Outgoing principal of the Parkinson Memorial Secondary School Jeff Broomes, who is scheduled to retire on May 1, has taken a parting swipe at his employers in the Ministry of Education.
“I think a lot of the time the Ministry of Education does not know what is going on and it does not care,” said the outspoken principal today in an interview with Barbados TODAY.
Rapping current management of the education system, he added: “Ministry officials do not interact with the schools. I do not think that the Ministry of Education is serious about what it is doing.
“I have written six letters to the ministry and I am yet to receive a response or an acknowledgment. I have decided that they do not care and I do not worry anymore.”
Broomes, who is expected to spend his final day on the job on April 29, also called for corporal punishment to be abolished in the island’s schools.
Broomes, who prior to the interview had shared his lunch with a group of students in his office, said he was opposed to corporal punishment because it was often administered in anger.
“The practice should not happen, but they [the authorities] refuse to change the law. Once the law remains on the statute books of the country, it will be used. Go to parliament and change the law and abolish corporal punishment. Once there is an option, it will be used at schools,” he said.
During the wide-ranging interview, Broomes weighed in on the issue of violence against teachers in the classroom which was raised by President of the Barbados Secondary Teachers’ Union Mary Redman at that union’s recent annual conference.
Broomes said he was not aware of these incidents of violence against teachers in the island’s schools. However, he pointed out that during the Commission of Enquiry into The Alexandra School, he reported three incidents where teachers had directed violence at students but got no proper reaction from the commissioners.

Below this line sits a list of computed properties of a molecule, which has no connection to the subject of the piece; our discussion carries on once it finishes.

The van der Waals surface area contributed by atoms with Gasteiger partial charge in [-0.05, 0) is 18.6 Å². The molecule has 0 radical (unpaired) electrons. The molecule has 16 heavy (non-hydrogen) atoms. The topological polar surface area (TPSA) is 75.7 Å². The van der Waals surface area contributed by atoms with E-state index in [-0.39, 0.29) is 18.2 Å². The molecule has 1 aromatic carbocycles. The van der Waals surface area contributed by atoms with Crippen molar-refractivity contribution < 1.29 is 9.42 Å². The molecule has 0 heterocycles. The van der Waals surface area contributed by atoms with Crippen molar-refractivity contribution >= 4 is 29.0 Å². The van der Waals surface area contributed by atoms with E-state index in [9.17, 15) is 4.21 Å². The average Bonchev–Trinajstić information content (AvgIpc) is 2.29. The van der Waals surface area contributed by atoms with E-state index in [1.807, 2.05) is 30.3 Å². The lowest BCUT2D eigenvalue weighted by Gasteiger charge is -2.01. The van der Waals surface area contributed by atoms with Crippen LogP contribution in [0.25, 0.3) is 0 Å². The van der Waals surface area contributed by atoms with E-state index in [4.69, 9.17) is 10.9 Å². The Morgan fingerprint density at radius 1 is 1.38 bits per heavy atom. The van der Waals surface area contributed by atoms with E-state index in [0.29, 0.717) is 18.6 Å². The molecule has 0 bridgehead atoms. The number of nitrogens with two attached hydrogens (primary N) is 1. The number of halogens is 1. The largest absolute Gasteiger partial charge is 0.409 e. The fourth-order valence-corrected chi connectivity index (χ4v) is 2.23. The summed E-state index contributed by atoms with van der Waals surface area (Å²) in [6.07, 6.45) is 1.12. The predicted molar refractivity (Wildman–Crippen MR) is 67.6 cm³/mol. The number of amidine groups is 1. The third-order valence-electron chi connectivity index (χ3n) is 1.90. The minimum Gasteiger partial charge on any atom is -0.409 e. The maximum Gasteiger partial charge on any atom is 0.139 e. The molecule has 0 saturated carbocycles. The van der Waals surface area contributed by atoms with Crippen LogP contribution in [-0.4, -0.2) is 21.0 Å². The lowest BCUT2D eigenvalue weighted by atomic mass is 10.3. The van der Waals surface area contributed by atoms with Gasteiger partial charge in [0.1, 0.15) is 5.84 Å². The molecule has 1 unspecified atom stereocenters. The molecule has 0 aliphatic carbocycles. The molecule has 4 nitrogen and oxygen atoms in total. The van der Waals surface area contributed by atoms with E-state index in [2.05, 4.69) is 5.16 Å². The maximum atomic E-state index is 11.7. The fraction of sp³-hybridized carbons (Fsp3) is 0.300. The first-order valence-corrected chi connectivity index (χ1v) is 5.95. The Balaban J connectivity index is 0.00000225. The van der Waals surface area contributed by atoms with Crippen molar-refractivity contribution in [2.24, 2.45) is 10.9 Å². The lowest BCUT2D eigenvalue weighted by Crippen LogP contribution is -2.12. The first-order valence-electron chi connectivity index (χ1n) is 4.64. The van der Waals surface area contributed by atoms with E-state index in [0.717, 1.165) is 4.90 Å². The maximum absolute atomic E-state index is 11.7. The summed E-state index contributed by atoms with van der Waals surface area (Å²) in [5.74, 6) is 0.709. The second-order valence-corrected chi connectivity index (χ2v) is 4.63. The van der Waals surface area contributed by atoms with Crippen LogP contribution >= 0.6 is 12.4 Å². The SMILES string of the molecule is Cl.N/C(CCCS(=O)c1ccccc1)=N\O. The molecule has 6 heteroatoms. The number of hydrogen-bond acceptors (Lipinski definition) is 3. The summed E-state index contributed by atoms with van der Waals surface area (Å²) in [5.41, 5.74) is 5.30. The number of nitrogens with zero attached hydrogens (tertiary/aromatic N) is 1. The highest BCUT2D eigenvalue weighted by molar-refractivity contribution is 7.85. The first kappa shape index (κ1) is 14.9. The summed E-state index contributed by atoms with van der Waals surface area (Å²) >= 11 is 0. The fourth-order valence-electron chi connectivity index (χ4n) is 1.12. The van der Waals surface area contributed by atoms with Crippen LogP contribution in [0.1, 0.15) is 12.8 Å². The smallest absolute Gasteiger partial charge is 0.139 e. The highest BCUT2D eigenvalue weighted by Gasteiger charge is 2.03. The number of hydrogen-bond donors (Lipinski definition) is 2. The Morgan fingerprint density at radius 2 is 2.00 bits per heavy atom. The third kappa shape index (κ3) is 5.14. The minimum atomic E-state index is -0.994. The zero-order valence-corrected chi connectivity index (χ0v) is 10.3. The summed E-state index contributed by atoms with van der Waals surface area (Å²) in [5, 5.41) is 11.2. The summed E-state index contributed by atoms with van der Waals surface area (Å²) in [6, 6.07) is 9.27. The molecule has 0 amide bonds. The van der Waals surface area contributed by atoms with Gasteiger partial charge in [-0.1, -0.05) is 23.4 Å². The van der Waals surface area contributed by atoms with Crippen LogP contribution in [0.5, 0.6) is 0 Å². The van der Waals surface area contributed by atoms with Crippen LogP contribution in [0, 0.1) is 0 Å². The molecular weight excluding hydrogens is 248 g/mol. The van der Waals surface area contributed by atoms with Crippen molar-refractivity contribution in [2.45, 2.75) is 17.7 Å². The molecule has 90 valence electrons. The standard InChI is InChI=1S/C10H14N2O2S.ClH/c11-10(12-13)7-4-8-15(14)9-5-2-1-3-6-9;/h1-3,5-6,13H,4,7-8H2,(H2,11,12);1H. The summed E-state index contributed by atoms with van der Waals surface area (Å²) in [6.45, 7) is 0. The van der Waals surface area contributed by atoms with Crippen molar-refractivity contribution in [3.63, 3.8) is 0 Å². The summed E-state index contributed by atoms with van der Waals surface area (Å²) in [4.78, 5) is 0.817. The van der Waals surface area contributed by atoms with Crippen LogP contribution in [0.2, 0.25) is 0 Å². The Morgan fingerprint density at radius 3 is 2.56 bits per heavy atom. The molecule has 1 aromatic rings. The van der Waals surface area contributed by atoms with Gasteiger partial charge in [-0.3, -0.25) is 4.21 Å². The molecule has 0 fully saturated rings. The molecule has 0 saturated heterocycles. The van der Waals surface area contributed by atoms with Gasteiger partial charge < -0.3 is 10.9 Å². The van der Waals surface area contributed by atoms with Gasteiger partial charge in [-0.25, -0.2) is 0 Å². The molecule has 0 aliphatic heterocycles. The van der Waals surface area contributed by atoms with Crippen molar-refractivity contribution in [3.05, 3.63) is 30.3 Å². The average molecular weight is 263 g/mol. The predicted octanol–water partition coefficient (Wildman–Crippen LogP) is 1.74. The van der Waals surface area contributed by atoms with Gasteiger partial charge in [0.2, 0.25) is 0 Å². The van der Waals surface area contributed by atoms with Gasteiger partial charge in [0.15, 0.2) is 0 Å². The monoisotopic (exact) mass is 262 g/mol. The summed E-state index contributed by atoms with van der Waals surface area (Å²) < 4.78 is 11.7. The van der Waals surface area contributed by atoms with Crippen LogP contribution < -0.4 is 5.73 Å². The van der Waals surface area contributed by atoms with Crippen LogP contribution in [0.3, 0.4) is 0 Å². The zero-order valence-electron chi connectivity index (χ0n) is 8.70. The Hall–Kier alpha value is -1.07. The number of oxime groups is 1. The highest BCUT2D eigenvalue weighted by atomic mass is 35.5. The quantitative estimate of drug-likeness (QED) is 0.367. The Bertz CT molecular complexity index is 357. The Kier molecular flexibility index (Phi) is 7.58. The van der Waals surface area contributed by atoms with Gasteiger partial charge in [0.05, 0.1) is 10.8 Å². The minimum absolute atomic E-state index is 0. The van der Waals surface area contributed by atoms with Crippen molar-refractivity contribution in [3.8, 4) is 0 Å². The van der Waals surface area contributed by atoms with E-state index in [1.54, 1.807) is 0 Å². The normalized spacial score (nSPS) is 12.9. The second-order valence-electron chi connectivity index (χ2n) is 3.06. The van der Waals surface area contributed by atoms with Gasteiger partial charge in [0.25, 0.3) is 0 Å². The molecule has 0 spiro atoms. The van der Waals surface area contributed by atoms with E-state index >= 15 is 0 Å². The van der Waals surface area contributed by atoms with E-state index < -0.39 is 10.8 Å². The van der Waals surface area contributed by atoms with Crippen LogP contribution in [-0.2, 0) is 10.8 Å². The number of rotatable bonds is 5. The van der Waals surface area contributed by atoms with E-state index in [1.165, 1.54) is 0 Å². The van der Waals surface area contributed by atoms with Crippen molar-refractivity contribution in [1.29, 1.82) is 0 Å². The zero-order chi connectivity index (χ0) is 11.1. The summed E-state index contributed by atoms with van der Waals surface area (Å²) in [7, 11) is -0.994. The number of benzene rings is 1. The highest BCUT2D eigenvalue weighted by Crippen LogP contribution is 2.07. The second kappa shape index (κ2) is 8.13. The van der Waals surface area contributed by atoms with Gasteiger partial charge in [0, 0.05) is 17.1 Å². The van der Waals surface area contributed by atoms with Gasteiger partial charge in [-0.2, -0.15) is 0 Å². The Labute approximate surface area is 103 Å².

“I smile when I read about student violence against teachers in the newspapers . . . .I spoke of a teacher reaching for a piece of metal to beat a student; the other two cases involved two female teachers slapping two male students in their faces. At that time, the commissioners said the teachers were stressed out,” the retiring principal said.
The veteran educator denied that Barbadian students are wayward, arguing that this island had some of the best children. He placed the blame on parents who encouraged the few troublemakers in the school system.
Also, while agreeing that there was a need for additional guidance counsellors in the school system, he felt that the deployment of psychologists and psychiatrists would be overstating the issue.
Broomes, who was heavily criticized by the teaching staff at The Alexandra School and Parkinson School for his management style, challenged his detractors to show where he was in breach of the Education Regulations or the Education Act.
He contended that all he sought from the teaching staff were schemes of work which outlined what each would be teaching from the first day of term right through to the final day.
“Teaching is about planning. You cannot go into a classroom swiping. If you are swiping, children will suffer. I needed to know what you are going to teach and the road map that you are following. I asked for schemes of work and apparently it was not done at Alexandra school before,” he said. (NC)